Complete Intro to Databases

Recommendation Algorithm Example

Brian Holt

Brian Holt

SQLite Cloud
Complete Intro to Databases

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The "Recommendation Algorithm Example" Lesson is part of the full, Complete Intro to Databases course featured in this preview video. Here's what you'd learn in this lesson:

Brian demonstrates how to use another algorithm in an Neo4j database, the recommendation algorithm, which allows engineers to generate movie recommendations by finding which actors partnered the most with a given actor, and recommending their movies.


Transcript from the "Recommendation Algorithm Example" Lesson

>> Let's say you're making a movie recommendation site. Not that I would know anything help working at large streaming movie sites. And let's say our recommendation algorithm that we want to try today is we want to say I was like alright, this person has seen, 45 films by Halle Berry.

They probably really like Halle Berry or Kristen Stewart, for example, but today we're gonna be using Halle Berry. We wanna query our network for things that Halle Berry has acted in. And then we want to jump to like recommendations have people that have been in films with Halle Berry so that they can go check out other films.

So the way that we could do that is we can come in and say, match. Halle as a person, right and then acted in. And we wanna jump, but we don't wanna jump too far, right? So as you may imagine, I don't wanna jump to this person has been in this too far of a network effect, we wanna just jump to immediately, has been in the same film with Halle Berry.

So we can do acted in Star and then we do one dot dot four. And that's going to put an upper cap of how far this will explore our graph. Okay, and then I'm not going to add a directionality because they're going to have both, directions in both directions.

I wanna say this is gonna be our recommendation the person that we wanna recommend to our movie viewer that really likes Halle Berry. Okay, and then we'll say where. Halle dot name equals, Halle Berry [SOUND] RETURN DISTINCT [SOUND] Recommendation [SOUND] Dot name And then we also want to put an order by right because if someone continually shows up in a lot of films with Halle Berry, that would be a good indication that we'd want to recommend someone, this particular actor or actress.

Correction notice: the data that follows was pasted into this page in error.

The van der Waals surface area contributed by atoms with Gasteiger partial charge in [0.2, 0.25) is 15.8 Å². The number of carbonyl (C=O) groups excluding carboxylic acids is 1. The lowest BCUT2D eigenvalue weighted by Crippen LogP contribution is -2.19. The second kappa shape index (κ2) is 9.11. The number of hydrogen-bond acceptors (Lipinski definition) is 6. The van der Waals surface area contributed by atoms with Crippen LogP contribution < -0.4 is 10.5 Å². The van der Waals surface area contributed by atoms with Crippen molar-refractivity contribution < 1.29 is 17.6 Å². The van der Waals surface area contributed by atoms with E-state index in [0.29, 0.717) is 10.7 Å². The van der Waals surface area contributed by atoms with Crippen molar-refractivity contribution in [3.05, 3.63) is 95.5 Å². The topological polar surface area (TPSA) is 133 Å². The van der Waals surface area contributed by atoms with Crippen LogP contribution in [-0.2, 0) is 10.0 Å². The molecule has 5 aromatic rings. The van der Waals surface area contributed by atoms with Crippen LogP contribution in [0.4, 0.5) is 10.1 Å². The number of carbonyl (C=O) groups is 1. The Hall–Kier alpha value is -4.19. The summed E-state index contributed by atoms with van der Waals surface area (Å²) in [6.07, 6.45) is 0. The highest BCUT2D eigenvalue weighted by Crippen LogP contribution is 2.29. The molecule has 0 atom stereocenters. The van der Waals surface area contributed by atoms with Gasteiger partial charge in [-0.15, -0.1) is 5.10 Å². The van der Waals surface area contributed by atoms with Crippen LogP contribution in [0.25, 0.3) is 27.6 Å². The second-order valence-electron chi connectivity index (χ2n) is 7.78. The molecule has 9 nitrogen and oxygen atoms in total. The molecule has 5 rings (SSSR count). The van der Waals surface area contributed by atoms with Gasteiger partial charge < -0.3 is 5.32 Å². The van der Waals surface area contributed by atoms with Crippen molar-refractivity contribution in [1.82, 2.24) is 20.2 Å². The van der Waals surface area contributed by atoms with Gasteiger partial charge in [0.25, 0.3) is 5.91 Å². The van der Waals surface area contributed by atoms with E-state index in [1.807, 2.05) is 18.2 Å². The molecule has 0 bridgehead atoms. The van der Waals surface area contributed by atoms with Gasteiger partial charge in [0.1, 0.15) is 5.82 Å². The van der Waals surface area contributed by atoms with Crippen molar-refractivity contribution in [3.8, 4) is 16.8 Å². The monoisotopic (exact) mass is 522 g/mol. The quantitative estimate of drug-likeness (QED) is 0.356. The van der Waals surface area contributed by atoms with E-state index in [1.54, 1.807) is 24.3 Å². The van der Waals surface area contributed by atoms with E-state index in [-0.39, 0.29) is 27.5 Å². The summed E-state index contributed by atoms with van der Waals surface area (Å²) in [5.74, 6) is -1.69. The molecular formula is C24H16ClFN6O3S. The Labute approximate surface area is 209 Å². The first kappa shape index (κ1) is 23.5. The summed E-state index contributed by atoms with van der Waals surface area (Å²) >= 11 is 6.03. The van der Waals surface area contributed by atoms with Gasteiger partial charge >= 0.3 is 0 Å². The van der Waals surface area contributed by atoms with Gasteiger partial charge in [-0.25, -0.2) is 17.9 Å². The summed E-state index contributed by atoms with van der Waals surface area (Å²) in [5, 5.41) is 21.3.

So when I say order by. We could also put count star here, and say. Count star comma recommendation dot name. All right. So now we should be able to run this query. And we'll get back. In this particular case, no one's been in here we go. Probably should have done that descending.

Let's read that again. So now you can see Carry on mass Canneries and Laurence Fishburne and Meg Ryan have all been in three films with Halle Berry. So this is a good indication, we should recommend this film or these actors and actresses. To this person that really likes Halle Berry.

This is a terrible recommendation algorithm. But I think you can kind of see here, you can kind of explore graphs and see the interesting ways things are connected. Like this would be better for like bands for example, right? Like if you listen to this band a lot and your friend listens to the same band a lot and they also listen to this other than a ton than you don't right.

That would be a good recommendation, for you. So let's talk about the one, dot four here. This is kind of letting it know the upper bounds of how far you want to jump. If I put six here because I think this is it also includes you have to jump to a film and then to a person.

I think if I put six here you're gonna get a lot more people right for example, her very extended right so people that have acted in films. With Haile Berry that I've acted with someone else, right, that's the extended network. If you add an additional hop there, for whatever reason, Hugo Weaving is very much in her extended network.

And also for that matter, that's probably most of the graph at this point because that's a very wide graph if you if you allow for two hops

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